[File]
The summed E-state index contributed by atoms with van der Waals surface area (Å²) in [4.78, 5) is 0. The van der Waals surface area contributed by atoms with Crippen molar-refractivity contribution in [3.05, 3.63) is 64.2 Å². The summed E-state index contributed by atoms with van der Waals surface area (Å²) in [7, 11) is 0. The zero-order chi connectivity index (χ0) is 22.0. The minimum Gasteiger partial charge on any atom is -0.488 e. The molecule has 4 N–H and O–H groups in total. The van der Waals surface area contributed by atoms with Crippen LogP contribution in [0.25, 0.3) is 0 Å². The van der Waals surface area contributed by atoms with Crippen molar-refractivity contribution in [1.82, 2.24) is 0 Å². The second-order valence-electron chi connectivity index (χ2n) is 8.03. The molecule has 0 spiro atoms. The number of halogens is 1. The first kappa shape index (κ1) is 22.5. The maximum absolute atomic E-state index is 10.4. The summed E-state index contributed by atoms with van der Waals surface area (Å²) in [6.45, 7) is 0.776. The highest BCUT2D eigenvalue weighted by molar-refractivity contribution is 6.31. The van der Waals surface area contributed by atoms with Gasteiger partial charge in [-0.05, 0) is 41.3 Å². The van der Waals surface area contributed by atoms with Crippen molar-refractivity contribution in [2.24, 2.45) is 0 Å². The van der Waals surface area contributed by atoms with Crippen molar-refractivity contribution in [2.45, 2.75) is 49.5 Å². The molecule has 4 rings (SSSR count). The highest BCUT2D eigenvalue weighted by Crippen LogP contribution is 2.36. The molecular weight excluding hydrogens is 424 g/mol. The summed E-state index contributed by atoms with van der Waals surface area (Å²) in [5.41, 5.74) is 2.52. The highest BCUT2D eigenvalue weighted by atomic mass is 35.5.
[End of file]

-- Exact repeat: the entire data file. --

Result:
The summed E-state index contributed by atoms with van der Waals surface area (Å²) in [4.78, 5) is 0. The van der Waals surface area contributed by atoms with Crippen molar-refractivity contribution in [3.05, 3.63) is 64.2 Å². The summed E-state index contributed by atoms with van der Waals surface area (Å²) in [7, 11) is 0. The zero-order chi connectivity index (χ0) is 22.0. The minimum Gasteiger partial charge on any atom is -0.488 e. The molecule has 4 N–H and O–H groups in total. The van der Waals surface area contributed by atoms with Crippen LogP contribution in [0.25, 0.3) is 0 Å². The van der Waals surface area contributed by atoms with Crippen molar-refractivity contribution in [1.82, 2.24) is 0 Å². The second-order valence-electron chi connectivity index (χ2n) is 8.03. The molecule has 0 spiro atoms. The number of halogens is 1. The first kappa shape index (κ1) is 22.5. The maximum absolute atomic E-state index is 10.4. The summed E-state index contributed by atoms with van der Waals surface area (Å²) in [6.45, 7) is 0.776. The highest BCUT2D eigenvalue weighted by molar-refractivity contribution is 6.31. The van der Waals surface area contributed by atoms with Gasteiger partial charge in [-0.05, 0) is 41.3 Å². The van der Waals surface area contributed by atoms with Crippen molar-refractivity contribution in [2.24, 2.45) is 0 Å². The van der Waals surface area contributed by atoms with Crippen molar-refractivity contribution in [2.45, 2.75) is 49.5 Å². The molecule has 4 rings (SSSR count). The highest BCUT2D eigenvalue weighted by Crippen LogP contribution is 2.36. The molecular weight excluding hydrogens is 424 g/mol. The summed E-state index contributed by atoms with van der Waals surface area (Å²) in [5.41, 5.74) is 2.52. The highest BCUT2D eigenvalue weighted by atomic mass is 35.5.